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Wharton EMBA Alumna Shares Tips for Juggling Work, School and Young Kids

October 25, 2012

If you are a parent considering Wharton’s EMBA program, you know that you’ll have some additional balls to juggle in addition to work and school. But it’s “completely doable,” says Priya Chidambaram, who graduated last May in Philadelphia and whose kids are now 6 and 3. We asked the senior financial analyst at IBM in New York to talk about how she managed to balance work, school, home (and a career switch) while in the program. Here’s what she said:

“Being a parent, I knew that going to school would mean sacrificing time away from home so it had to be worthwhile. As a result, I had specific criteria for evaluating EMBA programs. It couldn’t be Priya Graduation - Family picwatered down or MBA-lite; it had to offer the same intensity as a regular MBA. For that same reason, I wanted a program that required the GMAT. And I wanted a residential program because I didn’t want to be able to rush home early after class, which I knew would be tempting if I were closer to home. I wanted the full school experience. Wharton was really the only school that fit all of my criteria.

“Once I was accepted, I started working out my support network for my kids. In the first year, my husband took care of mostly everything, but this meant he had to talk to his company about working from home every other Friday and adjusting his work hours. It turned out that coming to Wharton meant a lot more than just me talking to my boss. It was a family endeavor.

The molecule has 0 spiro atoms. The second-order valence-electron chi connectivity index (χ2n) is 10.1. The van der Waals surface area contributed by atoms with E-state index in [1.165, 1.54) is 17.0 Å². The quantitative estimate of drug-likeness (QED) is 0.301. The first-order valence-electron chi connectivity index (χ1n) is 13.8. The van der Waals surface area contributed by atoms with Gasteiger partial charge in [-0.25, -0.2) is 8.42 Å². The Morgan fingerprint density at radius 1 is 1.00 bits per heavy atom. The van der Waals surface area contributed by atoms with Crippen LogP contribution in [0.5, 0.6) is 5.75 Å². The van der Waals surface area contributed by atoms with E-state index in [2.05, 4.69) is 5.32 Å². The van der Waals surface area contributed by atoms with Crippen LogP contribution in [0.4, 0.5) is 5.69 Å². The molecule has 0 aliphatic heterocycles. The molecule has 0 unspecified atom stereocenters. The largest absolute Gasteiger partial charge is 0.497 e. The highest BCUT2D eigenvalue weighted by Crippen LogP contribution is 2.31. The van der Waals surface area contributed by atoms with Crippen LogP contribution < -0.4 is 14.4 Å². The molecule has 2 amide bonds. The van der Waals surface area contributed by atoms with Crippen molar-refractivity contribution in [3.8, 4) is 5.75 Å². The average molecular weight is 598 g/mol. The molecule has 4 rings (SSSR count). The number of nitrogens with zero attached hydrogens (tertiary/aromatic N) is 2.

“In my second year, when I was going through a career transition in addition to school, we flew my mother and mother-in-law in from India to stay with us for a few months each and help with the kids. The bottom line is that you have to identify who will provide backup care because life happens. Someone will get sick during exams or you’ll need someone else to take your child to a play date or a birthday party. There are times when you need more than your spouse in this network.

“Another time management lesson involved discipline. I found that I had to be very strict about getting my studies done at a certain time every day. If I let it slide, then inevitably something would come up like a sick child. I avoided that risk by sticking to a daily schedule. I also was strict about setting aside time with my kids in the evenings. I made sure that my learning team knew I was not available for group calls until after 9:00 pm when they were in bed. Studying late at night meant giving up more sleep than I would have liked, but it was very important for me to have allotted time for everything.

“Of course there were times, like when I was changing jobs, when I needed extra support from my learning team and they provided it without any hesitation. Every member of our group had some sort of life event happen during the program whether it was an ill parent or the birth of a child, and we all helped pick up the slack. But you are so bonded as classmates and friends that you do this naturally. While Wharton is rigorous, it’s not cut-throat competitive. We all want each other to succeed.

“As for my kids, they loved that I was in the program. I brought my family to every single family event on campus and my kids were very curious about where I stayed, where I ate and who my friends were. They even wanted to see my grades! There were plenty of weekends when my husband drove me and the kids from where we were living in New Jersey to campus to drop me off. Having the kids involved made them feel like they were really part of the experience.

“If I had to do it over again, I absolutely would. There is no way I’d miss such a great opportunity to learn with such an accomplished --yet down-to-earth -- diverse group, the bonding and the network. I met with my learning team members at lunch recently and we were all reminiscing about the good times and how much we already miss the program!”

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